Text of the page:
My dad was an executive for GE, overseeing quality control and manufacturing. Years ago, when I was explaining how an environment and job tasks might be restructured to assist a person with a significant cognitive disability to do electronics assembly, I told him about methods for reducing the number of manipulations the person would have to do, reducing the discriminations that would be necessary, and systematically teaching the task using an “error free learning” technology. His conclusion was that would help all of his employees. And that it would reduce the number of errors, thus reducing overall production costs.
For a person with a psychiatric disability, a flexible schedule may be required in order to see a therapist or to go to doctor’s appointments, to support the person in their recovery. Sometimes people need time off for hospitalizations, which present similar challenges to the employer as non-disabled employees who go on family and medical leave or who have other reasons for being out of the workforce on a temporary basis.
Indeed, it often comes down to workplace flexibility. I’m reminded of a woman who is working as an executive administrative assistant in an oil refining company in the Gulf Coast, who needs to take time off, sometimes a few times a week, due to issues with her medications and effects of trauma she has experienced. But she is so skilled at what she does that her employer has committed to a flexible work schedule because his needs are also being met.
In the end, employers are accommodating people who are labeled and not labeled all the time. Employers are hiring people every day, without necessarily knowing it, who have “mental disabilities.” They have made provisions for people with psychiatric disabilities without realizing it. In fact, everyone needs performance enhancements. Employers make accommodations for skilled individuals who have no obvious disability; it’s not very different from accommodating a person with a disability. An employer wants as much functionality out of an employee as possible. This is true for all employees.
One other challenge for employers may be the fear of liability. Psychiatric disabilities sometimes generate particular fears about unknown risks. Job applicants often run into trouble if there are gaps in their employment history due to mental illness that show up on the person’s resume. Some employers have viewed their decision as: do I want to run the risk of potential liability of hiring a person with a mental illness? As soon as the question gets framed that way, however, the employer is focusing on management of risks that the employer has no reason to believe actually exist rather than looking at this individual’s talents and how they may address an unmet need in the company.
Perhaps the most important thing is to realize is that these difficulties are not about the person with the disability but about the organizational culture of the business, their management skills, and their orientation to human resources and personnel development. Good management skills and a commitment to focusing on real personnel needs can prevent many unnecessary problems and surmount many barriers.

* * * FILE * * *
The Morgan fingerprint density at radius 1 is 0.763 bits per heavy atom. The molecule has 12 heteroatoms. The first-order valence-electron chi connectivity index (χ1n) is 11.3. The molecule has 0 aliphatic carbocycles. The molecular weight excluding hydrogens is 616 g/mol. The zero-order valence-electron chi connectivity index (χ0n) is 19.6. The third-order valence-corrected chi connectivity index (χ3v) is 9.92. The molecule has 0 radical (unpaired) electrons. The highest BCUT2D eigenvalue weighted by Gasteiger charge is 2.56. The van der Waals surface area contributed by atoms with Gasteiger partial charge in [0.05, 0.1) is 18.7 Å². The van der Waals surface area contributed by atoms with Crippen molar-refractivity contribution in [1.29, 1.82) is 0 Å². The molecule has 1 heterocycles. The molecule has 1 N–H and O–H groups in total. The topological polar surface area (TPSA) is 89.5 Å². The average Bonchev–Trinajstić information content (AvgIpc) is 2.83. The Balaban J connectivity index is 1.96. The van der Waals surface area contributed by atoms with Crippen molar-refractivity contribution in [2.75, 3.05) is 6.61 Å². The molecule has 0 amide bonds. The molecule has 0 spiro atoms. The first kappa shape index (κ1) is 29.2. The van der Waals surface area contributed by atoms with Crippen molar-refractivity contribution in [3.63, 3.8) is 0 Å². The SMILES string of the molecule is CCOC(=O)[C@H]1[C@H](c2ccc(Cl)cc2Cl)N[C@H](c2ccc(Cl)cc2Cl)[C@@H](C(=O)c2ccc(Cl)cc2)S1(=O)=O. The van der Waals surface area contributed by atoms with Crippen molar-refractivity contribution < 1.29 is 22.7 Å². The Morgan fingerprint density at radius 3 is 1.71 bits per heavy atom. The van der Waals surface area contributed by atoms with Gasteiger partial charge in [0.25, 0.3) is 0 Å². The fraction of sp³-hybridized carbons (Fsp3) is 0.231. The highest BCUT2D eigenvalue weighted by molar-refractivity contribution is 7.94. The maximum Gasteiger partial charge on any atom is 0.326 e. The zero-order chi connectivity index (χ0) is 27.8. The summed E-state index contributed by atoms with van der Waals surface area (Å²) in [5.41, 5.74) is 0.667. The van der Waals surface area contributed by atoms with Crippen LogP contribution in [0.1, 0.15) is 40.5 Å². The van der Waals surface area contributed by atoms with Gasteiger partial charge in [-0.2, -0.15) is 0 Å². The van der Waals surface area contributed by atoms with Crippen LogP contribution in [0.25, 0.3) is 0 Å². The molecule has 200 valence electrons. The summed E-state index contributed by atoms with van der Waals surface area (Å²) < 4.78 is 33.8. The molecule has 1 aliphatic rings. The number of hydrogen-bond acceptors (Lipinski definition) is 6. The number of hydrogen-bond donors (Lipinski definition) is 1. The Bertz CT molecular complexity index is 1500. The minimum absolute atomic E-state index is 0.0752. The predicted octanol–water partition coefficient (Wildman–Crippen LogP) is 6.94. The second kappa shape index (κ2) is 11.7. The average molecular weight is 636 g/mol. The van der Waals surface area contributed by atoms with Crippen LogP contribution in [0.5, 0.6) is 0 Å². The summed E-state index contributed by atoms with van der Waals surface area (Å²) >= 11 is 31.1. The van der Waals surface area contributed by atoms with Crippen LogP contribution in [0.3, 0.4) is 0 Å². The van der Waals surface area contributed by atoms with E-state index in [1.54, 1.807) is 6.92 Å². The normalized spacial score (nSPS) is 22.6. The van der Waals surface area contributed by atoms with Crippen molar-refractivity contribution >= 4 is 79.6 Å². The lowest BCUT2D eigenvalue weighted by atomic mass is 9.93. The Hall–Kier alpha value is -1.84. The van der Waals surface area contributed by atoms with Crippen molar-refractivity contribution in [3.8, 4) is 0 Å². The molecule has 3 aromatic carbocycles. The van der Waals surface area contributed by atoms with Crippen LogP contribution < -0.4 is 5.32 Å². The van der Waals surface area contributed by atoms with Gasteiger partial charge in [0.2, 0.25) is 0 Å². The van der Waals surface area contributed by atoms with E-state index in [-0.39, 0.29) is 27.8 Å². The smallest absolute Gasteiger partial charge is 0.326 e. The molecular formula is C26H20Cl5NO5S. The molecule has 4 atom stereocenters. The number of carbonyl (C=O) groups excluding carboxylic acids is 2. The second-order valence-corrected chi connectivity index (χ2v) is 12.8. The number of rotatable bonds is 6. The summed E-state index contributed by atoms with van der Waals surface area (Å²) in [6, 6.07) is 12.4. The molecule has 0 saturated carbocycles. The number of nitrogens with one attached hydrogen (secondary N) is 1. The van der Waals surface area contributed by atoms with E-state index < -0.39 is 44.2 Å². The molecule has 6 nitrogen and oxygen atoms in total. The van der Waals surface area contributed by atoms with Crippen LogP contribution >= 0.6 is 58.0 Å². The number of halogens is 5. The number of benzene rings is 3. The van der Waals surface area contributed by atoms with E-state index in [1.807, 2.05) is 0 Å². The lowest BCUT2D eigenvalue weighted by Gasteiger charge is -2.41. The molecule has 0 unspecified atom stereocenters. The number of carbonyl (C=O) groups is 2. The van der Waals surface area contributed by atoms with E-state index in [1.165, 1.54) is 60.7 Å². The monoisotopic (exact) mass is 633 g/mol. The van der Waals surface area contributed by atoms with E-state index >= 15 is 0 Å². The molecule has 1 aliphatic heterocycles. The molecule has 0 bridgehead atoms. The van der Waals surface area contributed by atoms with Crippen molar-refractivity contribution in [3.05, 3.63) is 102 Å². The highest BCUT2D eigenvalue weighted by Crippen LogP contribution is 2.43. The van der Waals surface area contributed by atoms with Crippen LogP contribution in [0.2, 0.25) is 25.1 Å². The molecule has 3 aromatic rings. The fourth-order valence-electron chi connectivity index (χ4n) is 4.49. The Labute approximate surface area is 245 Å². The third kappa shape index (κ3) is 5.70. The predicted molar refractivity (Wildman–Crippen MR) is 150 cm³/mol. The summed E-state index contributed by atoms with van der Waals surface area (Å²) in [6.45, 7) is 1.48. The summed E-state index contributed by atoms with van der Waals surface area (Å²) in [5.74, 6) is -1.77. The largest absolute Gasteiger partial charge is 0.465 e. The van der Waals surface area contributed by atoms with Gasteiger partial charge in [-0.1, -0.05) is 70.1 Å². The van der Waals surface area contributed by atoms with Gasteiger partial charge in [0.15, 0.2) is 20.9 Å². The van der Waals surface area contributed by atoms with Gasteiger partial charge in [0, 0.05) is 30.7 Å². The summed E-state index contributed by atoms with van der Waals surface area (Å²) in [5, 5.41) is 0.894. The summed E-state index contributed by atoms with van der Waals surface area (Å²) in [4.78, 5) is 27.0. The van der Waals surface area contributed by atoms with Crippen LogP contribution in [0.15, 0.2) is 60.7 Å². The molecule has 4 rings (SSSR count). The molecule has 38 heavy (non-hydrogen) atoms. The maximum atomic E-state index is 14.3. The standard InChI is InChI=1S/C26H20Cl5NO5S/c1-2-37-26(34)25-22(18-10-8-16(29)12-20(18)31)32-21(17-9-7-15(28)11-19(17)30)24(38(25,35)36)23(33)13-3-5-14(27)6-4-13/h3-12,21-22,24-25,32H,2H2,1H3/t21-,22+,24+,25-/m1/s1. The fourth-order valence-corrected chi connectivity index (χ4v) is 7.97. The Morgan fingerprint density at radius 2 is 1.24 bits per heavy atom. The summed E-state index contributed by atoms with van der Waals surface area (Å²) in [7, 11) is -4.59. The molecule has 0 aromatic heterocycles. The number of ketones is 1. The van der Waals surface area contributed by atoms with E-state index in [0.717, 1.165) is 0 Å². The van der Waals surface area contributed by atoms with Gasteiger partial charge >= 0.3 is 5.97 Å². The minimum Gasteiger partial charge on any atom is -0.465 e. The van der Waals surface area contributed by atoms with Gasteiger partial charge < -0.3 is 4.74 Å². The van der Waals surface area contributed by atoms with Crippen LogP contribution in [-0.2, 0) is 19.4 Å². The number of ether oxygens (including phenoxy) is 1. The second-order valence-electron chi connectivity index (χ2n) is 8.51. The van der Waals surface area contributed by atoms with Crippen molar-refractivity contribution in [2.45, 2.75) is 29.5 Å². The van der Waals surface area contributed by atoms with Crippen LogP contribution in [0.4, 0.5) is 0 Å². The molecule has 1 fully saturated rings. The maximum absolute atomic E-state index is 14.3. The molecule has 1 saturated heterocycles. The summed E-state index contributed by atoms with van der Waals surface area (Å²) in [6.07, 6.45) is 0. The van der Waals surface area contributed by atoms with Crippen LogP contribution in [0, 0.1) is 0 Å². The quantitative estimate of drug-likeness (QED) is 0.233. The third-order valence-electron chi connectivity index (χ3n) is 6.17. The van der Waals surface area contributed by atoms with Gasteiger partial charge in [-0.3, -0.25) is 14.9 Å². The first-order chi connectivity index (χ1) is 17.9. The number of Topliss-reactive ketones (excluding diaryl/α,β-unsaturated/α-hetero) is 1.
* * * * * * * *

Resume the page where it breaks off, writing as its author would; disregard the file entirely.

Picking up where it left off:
As an employer of people with disabilities for over 25 years, and having worked with hundreds of employers over the years, I know that Challenges Employers Face in Hiring and Accommodating People with Disabilities Can Often Be Easily and Creatively Addressed.
The first step is recognizing that for optimal performance in the workplace employers need to enhance employee performance through a variety of accommodations and not just for people with disabilities. It’s a commitment to developing your workforce. Employers who are less committed to workforce development and workplace flexibility are less likely to be successful in accommodating people with disabilities. Indeed, they will also likely have job retention issues with their non-disabled workforce. The corollary is if you get skilled at accommodating people with disabilities, you tend to improve the working conditions for everyone.
There are exemplary employers who have made this commitment -- companies that have created environments of flexibility and accommodation that have been very successful. Some examples are as follows.
People have to be qualified to do the job. But there are LOTS of qualified people with mental disabilities out there. The pivotal point is how the person is viewed when they come to apply for the job. If the environment needs to be changed a bit to allow the person to be successful, will that be considered in order for the person to be productive? Sometimes that involves the employer being able to recognize that the person has skills and abilities to meet an unmet need in the company that is not precisely what the posted job description requires. In that case, is there flexibility to address the unmet needs of the company through changing the job description to meet both the needs of the employer and the employee?
I’ve been an employer for over 25 years. At present 78% of our employees have disabilities, and we have employees with disabilities at every level of the organization, and representation on our Governing Board. I have phenomenal employees; and I’m practicing every day those things that I have given testimony about today.
I didn’t hire people out of charity; I hired people because they were the most qualified people for the job. In making accommodations for each one of my employees, everyone has benefited.
Some examples are:
Perhaps the most profound change to our work environment has been an intentional set of practices to create a culture based on respect, that allows a very diverse workforce to listen to each other, understand our similarities and differences, and to work harder to learn from each other as we build highly effective teams to do our organization’s work.
I am 100% certain that the investment we have made in our employees and the necessary performance enhancements and accommodations has benefited the company tenfold.